Hike Colca Canyon without a guide: Map and trail guide to Llahuar
The most compelling benefit of hiking Colca Canyon, Peru without a guide is that you can trek at your own pace. This means you can crick your neck watching circling Andean condors, stalk birds and beasts, and stop and smell the wildflowers as often and as long as you want. Best of all, you can chillax in a rare spot of shade until you level up on enough willpower to continue the hike, which can be exhausting.
Hiking without a guide is not for everyone. If you are prone to making bad decisions or getting lost, you may want to hire a guide or join up with a group (meet fellow trekkers at Pachamama Hostel, even if you don’t stay there).
Trail map from Cabanaconde to Llahuar
View Colca Canyon hike from Cabanaconde to Llahuar, Peru in a larger map
Trail guide from Cabanaconde to Llahuar
To the mirador
The trailhead to Llahuar is easy to find, and takes you past a couple of worthwhile, distracting sites.
Starting at Cabanaconde’s Plaza de Armas, walk on Calle San Pedro. You’ll see a sign for Mirador Achachiua though you’re not yet at the viewpoint. Walk left and across a clearing until you see Plaza de Toros, an open-air bull ring with red walls — swing by and check it out.
Pass the bull ring, keeping it on your left. Follow the dirt path toward the canyon rim, passing a small hill topped with a cross made from sticks. Perched on the rim will be Mirador Achachiua, a wooden hut with views of the canyon and, if you’re lucky, condors.
Leave the Mirador and go along the trail that heads west along the canyon rim. You’ll pass a futbol field, keeping it on your left. The trail continues along the canyon rim, with amazing views.
Continue to walk until you see a sign pointing toward Llahuar, the trail down starts near here.
While challenging for its steep slope and slippery gravel, the trail down was easy to follow with few side trails. Then, it’s just downdowndown for a couple of hours by many switchbacks.
After about 1.5 hours, the trail reaches the Rio Cabanaconde, a small flow which you cross by shoddy wooden bridge.
After a short upwards rise, the trail then goes flat for a while then continues down again. As you near the Rio Colca, don’t let side trails divert you, just head for the river.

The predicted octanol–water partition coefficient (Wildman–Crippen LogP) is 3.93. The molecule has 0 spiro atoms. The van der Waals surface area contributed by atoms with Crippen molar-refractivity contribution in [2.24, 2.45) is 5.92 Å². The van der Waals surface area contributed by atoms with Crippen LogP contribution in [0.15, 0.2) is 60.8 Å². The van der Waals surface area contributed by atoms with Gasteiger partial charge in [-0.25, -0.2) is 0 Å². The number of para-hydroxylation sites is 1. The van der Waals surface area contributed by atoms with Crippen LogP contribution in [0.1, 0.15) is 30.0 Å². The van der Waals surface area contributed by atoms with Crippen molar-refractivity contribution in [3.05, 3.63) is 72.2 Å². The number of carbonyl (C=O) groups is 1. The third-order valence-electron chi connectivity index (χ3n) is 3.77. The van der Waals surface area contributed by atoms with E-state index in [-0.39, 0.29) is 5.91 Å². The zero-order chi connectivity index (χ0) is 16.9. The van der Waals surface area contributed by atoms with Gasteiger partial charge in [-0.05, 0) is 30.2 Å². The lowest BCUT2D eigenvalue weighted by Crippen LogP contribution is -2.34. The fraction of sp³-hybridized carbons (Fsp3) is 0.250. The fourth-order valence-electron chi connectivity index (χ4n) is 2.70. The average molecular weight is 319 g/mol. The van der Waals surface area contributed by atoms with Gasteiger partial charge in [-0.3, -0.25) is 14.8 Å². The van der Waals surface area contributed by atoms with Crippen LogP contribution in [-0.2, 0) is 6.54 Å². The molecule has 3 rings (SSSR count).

After rainy season, parts of the trail here were washed out. Look for very subtle trail markers to tell you which part of the wash to avoid.
About 3.5 hours after leaving Cabanaconde, you’ll reach the Rio Colca. Just before the cement bridge that crosses the Colca River, a side trail goes to the geyser (the last part of this trail was rained out in March 2012, but we could see the steaming from a short distance).
The end nears
Across the bridge, take the left trail. You can just see Llahuar in the distance. Follow the trail, which follows the river; don’t take side trails that go up to the right. You’ll have a short rise to climb.
At the top you’ll arrive at a (probably) desolate, rural village of a dozen or so huts, cabins, and relief tents.
Continue straight as the trail widens into a road and passes through through the village. Arrows painted on rocks point the way to Llahuar. There’s a bitchy dog that barks at you whenever you stop walking.
Outside the village, the trail descends to Rio Huaruro, which breaks off north from Rio Colca. After 1.5 hours since crossing the Rio Colca, now cross the bridge and turn left to reach Llahuar Lodge, just a short walk up the rise. It’s one of two guesthouses, and there isn’t much else to Llahuar. Rest, relax, and replenish your energy.
The hike up from Llahuar to Cabanaconde, though familiar, was much easier and enjoyable than the hike down — Todd and I are just better at climbing hills than balancing on slippery gravel. It’s a tremendous uphill schlep. Going up took us about 7 hours, but we took lots of breaks to enjoy the scenery.
We didn’t want to take the same trail back — roundtrip hikes are repetitive — but the trail from Llahuar to the Oasis (Sangalle) was washed out from the rains. No one in town seemed to know this, but it’s worth asking around in advance.
What has been your favorite hike, anywhere in the world?